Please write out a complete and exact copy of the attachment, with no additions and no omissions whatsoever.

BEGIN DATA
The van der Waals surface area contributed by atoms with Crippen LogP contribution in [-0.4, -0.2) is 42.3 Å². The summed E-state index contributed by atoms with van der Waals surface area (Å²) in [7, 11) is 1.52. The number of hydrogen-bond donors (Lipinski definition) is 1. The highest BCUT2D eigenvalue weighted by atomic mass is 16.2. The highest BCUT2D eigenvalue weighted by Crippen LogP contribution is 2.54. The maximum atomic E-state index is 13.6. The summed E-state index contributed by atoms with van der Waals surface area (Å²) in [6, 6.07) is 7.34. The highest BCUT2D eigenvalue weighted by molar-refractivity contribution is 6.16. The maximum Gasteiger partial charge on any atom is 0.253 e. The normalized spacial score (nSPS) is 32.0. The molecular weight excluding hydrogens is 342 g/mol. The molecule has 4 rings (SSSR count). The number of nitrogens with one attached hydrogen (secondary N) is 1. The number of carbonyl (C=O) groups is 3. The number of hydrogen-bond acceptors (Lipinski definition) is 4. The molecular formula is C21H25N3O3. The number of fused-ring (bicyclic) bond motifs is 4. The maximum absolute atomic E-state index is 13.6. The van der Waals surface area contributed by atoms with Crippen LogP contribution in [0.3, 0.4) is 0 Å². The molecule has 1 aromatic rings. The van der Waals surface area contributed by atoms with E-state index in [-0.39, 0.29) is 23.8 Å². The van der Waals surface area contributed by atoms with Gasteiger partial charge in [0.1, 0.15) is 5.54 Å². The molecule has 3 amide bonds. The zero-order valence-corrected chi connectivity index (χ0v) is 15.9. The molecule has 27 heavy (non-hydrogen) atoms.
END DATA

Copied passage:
The van der Waals surface area contributed by atoms with Crippen LogP contribution in [-0.4, -0.2) is 42.3 Å². The summed E-state index contributed by atoms with van der Waals surface area (Å²) in [7, 11) is 1.52. The number of hydrogen-bond donors (Lipinski definition) is 1. The highest BCUT2D eigenvalue weighted by atomic mass is 16.2. The highest BCUT2D eigenvalue weighted by Crippen LogP contribution is 2.54. The maximum atomic E-state index is 13.6. The summed E-state index contributed by atoms with van der Waals surface area (Å²) in [6, 6.07) is 7.34. The highest BCUT2D eigenvalue weighted by molar-refractivity contribution is 6.16. The maximum Gasteiger partial charge on any atom is 0.253 e. The normalized spacial score (nSPS) is 32.0. The molecular weight excluding hydrogens is 342 g/mol. The molecule has 4 rings (SSSR count). The number of nitrogens with one attached hydrogen (secondary N) is 1. The number of carbonyl (C=O) groups is 3. The number of hydrogen-bond acceptors (Lipinski definition) is 4. The molecular formula is C21H25N3O3. The number of fused-ring (bicyclic) bond motifs is 4. The maximum absolute atomic E-state index is 13.6. The van der Waals surface area contributed by atoms with Crippen LogP contribution in [0.3, 0.4) is 0 Å². The molecule has 1 aromatic rings. The van der Waals surface area contributed by atoms with E-state index in [-0.39, 0.29) is 23.8 Å². The van der Waals surface area contributed by atoms with Gasteiger partial charge in [0.1, 0.15) is 5.54 Å². The molecule has 3 amide bonds. The zero-order valence-corrected chi connectivity index (χ0v) is 15.9. The molecule has 27 heavy (non-hydrogen) atoms.